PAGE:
Illegal worker exodus: how will it affect the construction industry?
With around 50,000 illegal construction workers seeking amnesty, Monika Grzesik questions the impact their departure to their home countries will have on an industry already grappling with a severe labour shortage.
Last month, the UAE government declared a three-month amnesty offering all illegal residents in the country the opportunity to either adjust their status or leave without facing a penalty.
The amnesty ends on 30 September 2007, after which any illegal resident still found to be living in the UAE will face prosecution and deportation.
According to the Ministry of Labour, there are an estimated 300,000 illegal workers currently living in the UAE.
And it's no secret that a substantial number of these illegal workers are employed in the construction industry.
Since the amnesty was declared, embassies and consulates have reported that illegal Asian workers have thronged to seek repatriation to their home countries, of which the majority are construction workers. BS Mubarak, labour consul, Indian Consulate said: "Last week, the consulate received 20,490 applications for emergency certificates, around 70% of which work in the construction sector." And that number is still rising.
So, as thousands of illegal construction workers rush to grab the first ticket home, what will the effect of the amnesty be on an industry already struggling to meet chronic labour demands?
There appears to be no doubt that the mass departure of thousands of workers will impact projects.
"With the amnesty taking place - this will mean the exodus of around 50,000 workers. These people have been here for three to five years. This will be a challenge, as people going back home will retard the construction process," said Sanjeet Joher, group chief operating office of KM Holding in Dubai. According to Ani Ray, country director, Simplex Infrastructure, the smaller firms are likely to be the ones who will suffer the most.
"It will not have much impact on the main contractors, but it will definitely impact subcontractors, because most of them, unfortunately, use a lot of illegal workers."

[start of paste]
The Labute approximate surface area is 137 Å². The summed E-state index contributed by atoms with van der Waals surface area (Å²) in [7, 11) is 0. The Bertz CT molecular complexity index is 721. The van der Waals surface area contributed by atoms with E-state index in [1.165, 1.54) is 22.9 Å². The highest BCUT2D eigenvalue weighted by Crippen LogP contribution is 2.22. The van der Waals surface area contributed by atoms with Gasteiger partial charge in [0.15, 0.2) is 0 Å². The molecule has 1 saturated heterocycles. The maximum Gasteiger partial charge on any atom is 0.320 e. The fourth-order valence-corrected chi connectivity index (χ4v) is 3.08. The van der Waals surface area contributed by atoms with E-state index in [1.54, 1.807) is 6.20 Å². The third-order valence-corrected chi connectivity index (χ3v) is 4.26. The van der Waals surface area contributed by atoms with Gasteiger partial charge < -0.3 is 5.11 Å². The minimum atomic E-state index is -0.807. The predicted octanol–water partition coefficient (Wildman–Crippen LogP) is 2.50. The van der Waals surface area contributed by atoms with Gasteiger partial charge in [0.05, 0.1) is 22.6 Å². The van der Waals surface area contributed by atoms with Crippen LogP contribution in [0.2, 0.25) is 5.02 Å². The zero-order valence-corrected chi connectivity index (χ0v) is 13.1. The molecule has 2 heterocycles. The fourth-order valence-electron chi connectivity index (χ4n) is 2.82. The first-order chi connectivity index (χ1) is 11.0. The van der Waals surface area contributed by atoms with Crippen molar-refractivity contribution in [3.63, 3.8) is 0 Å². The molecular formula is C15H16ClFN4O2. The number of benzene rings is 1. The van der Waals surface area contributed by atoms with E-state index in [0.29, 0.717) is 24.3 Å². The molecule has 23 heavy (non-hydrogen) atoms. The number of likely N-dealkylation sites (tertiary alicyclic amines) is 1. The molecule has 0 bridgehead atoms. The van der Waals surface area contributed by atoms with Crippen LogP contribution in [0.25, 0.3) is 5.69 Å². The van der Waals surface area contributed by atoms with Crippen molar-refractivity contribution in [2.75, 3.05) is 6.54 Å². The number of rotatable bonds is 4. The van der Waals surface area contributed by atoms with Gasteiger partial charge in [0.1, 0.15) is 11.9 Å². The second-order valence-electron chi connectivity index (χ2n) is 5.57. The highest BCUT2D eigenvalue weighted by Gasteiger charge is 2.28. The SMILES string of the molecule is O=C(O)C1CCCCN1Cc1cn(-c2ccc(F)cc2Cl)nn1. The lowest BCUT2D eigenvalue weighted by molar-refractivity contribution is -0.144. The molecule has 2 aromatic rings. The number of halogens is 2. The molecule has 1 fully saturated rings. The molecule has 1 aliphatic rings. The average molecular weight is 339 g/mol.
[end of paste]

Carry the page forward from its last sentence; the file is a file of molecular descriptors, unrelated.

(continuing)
But this in turn will have an impact on larger projects. "The industry is like a chain, and when these people go back it will definitely end up impacting the main contractors and the projects," adds Ray.
Most would agree that the amnesty is a positive step by the government towards tackling the problems of illegal immigration. Illegal immigrants are often underpaid, live in appalling conditions and face no way out of the situation.
"Like anywhere in the world, illegal workers are the most exploited workers," said Ray. "They don't get their salary on time, they are made to live in very subhuman types of accommodation, and the basic standard of living is not there. They don't have any rights and because these people are illegal, they cannot complain. They fear going to the authorities, so this needs to be improved. Somehow it has to stop."
By removing illegal workers from the system, and heavily penalising companies that employ illegal workers, the government will allow the industry to progress (after the amnesty, companies will face penalties of up to a month in jail and a fine of some US $13,613 (AED 50,000) for each illegal worker).
"Until the entire system is regularised, the system will not be able to improve," adds Ray. "When the illegal workers are cleaned out of the system, whether you make them legal or you send them back, then you will all be on the same footing. While there are illegal workers in the market you cannot increase salaries because it won't be competitive. This is a very good effort. True, it will affect the industry in the short term, but it will allow the industry to improve working and salary conditions."
There are efforts being made to encourage workers to stay in the UAE. Companies are targeting the illegal residents at embassies and consulates, encouraging them to apply for jobs here and get their status legalised.
"The smaller construction companies and labour supply companies are now trying to target those seeking amnesty by going and visiting them at consulate premises such as the Indian consulate," said Manoj Gopinath, HSEQ representative, Murray & Roberts.
The authorities have adopted a lenient approach towards illegal workers.
They have stated that the illegal immigrants will not be banned but are free to re-enter the country and take up employment with the correct paperwork. But, unfortunately for the construction industry, it could be the case that many workers choose not to come back.
Salaries and working conditions in workers' home countries are increasing, particularly in India where the economy and the construction sector is booming, leaving less incentive for them to return to the UAE.
"Most of the workers who turn up seeking amnesty are determined to go home," said Gopinath.
"They were probably looking forward to some sort of amnesty in order to be able to go back to their country.
"Most of them would be suffering in some manner here, and from the way the country is growing back in India, there are a lot of opportunities back home.
"If the people are looking into balancing the possibilities back here against those in India I should imagine they would stay in India, and they would get better opportunities there."
The full scale of the impact on the construction industry will not be known until the amnesty ends on 30 September.
"It will definitely affect the industry but it's very difficult to estimate how much," said Ray. "But at least in the short term and the medium term, there will definitely be no doubt of the impact it is going to have."